(Editor's note: In 1990, longtime Four Wheeler contributor Willie Worthy embarked upon a 1,300-mile "Border to Border" run from Canada to Mexico, nearly all of it off-pavement. We wanted to see if such a cross-country trip was still possible 20 years later, so we followed the progress of contributor Chris Collard, along with Del Albright of the Blueribbon Coalition, as they attempted the same four-wheeling feat. And just to make things interesting, they opted to run in the opposite direction-from Mexico to Canada. In the middle of summer, no less. This is the first part of their adventure.)
A light haze drifted like a translucent ochre blanket above the distant western horizon. The afternoon sun, like a retina-burning laser, seared a fiery orange hole through it. Adjusting my visor to the down position, the penetrating rays were just low enough to underscore my blind. Squinting, I sat up straight to ease my eyes. The mid-June air was warm, but not unseasonable. After all, we were crossing a fissured and desiccated lakebed in the middle of the Southern California desert. In the distance, I made out a shape. It began to take form as we approached. I leaned over to my driving buddy Del and commented, "Does that look like two guys sitting under a tarp?" Del laughed, smiled, and looked on. We'd hardly seen anyone for days, since we left the Mexican border; Del probably thought I was seeing a mirage or suffering from heat stroke. With a second glance, his infectious smile turned serious; he flicked off the radio and was all business: "Soldiers."
We must have missed these signs as we headed into the Chocolate Mountain Aerial Gunnery Ra
Startled by our stealth approach, one of them appeared to reach for an M-16 as he leaped from his chair. We slowed, and he approached Del's open window. About 19 years of age, he was wiry, fit, and energetic. Del's smile returned. "Where did you guys come from?" PFC Zach declared in a Texas drawl, "They got live bombing exercises going on-we're supposed to be keeping people outta there."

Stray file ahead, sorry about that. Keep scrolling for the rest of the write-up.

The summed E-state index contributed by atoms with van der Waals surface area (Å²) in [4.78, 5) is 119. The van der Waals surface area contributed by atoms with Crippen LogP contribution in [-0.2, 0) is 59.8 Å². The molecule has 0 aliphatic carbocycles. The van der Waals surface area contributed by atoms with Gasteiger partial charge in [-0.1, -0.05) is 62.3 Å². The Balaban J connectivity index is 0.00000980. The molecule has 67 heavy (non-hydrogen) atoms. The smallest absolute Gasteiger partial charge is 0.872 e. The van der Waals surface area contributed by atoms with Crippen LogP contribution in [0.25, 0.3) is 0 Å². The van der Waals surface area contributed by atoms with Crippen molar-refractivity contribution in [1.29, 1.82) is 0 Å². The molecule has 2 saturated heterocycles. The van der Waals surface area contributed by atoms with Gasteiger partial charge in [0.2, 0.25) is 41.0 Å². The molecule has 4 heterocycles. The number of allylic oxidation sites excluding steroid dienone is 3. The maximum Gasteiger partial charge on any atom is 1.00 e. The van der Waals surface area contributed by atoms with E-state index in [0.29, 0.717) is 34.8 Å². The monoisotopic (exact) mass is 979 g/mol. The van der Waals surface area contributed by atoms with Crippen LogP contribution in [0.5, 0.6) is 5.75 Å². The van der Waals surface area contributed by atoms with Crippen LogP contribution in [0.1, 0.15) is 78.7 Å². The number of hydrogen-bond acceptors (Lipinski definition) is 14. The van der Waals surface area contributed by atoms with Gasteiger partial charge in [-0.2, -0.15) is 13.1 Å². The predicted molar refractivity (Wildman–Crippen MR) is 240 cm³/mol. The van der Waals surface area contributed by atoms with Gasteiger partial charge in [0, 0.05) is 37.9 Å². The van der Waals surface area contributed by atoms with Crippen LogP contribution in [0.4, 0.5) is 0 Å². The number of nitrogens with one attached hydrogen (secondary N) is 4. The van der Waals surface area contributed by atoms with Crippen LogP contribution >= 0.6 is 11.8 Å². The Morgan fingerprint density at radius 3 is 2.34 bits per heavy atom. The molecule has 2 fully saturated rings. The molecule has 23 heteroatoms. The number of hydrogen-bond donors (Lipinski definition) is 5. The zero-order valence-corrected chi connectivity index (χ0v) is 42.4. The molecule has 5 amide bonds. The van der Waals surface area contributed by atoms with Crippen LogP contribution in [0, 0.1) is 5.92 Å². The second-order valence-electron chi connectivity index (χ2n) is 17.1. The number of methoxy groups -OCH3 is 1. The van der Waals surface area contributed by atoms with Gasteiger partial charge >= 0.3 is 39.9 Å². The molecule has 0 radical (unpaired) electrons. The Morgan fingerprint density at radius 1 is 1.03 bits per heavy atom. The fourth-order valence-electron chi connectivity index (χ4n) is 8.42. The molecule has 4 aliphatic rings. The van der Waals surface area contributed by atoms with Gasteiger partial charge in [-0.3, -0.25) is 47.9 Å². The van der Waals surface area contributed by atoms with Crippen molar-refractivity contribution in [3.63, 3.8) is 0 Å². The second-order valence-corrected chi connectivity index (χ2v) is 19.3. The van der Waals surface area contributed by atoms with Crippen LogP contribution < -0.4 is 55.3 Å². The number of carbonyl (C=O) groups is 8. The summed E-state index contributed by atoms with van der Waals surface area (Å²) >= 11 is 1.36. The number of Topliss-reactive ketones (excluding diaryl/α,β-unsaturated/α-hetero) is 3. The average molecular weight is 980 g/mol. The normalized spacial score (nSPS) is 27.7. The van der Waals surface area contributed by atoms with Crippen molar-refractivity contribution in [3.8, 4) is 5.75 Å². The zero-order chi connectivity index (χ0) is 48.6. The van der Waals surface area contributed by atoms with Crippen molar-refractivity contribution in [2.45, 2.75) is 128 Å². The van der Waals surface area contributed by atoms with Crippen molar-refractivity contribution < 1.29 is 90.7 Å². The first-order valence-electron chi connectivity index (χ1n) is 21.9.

Flashback, Five Days
I was in Kelowna, British Columbia, shooting the Can-Rocks Rumble on the Rocks event for Four Wheeler (Dec. '09). My flight home hit the tarmac at 0030 hours, I slept for four hours, Del arrived at 0600, and we loaded my truck and headed for L.A. I'd talked Jeep's Brand Manager Scott Brown into loaning me a four-door JK for three weeks, and at 1500 hours, he was handing us the keys.
But this wasn't your average JK. It was one of Mopar's Underground Engineering concept vehicles-a real head-turner. Sporting an ARB roof rack and tent, AEV bumpers, Warn winch, an Equipt gravity-feed water tank, and stack of Expedition One stackable fuel cells, this JK, the Overlander, oozed "outback adventure and world travel" from every angle. The 35-inch BFG KM2s didn't hurt our "we're cool" profile, either.
I'd been daydreaming of creating a major overland trip for some time. And, unlike past adventures like crossing the Kalahari desert or trekking through Morocco, this needed to be an adventure that anyone could do with their own rig-something stateside that didn't require a passport, inoculations, deep-pocket airline tickets and a rented rig. My assignment in Kelowna sparked the idea-a trek to Canada. But where should I start, and what would make this an epic adventure? Logic determined that I should start at the beginning, or in this case, the bottom-Mexico.
As the crow flies, Google Earth pegged my route to be 1,135 miles. Yahoo! Maps put it at 1,530-miles (about 27 hours if you don't stop for fuel, food, or potty breaks). Well, we're not birds, and Yahoo! gives the most direct paved route . . . which is boring-especially when you have a fully kitted JK under your britches. So the question begged: How far would it be if we stuck to the road less traveled, the dirt track, and how long would it take? Is it even possible to avoid the tar road in a world, which is rapidly closing in around us? Enter our Border-To-Border All-Dirt Run.
We were alone for about five minutes before being joined by no less than six border patrol
The Old Dale mining district, which boomed in the 1880s, supported up to 1,000 people depe
English, Arabic, or Farsi, anyone? Any guesses where these two soldiers were heading?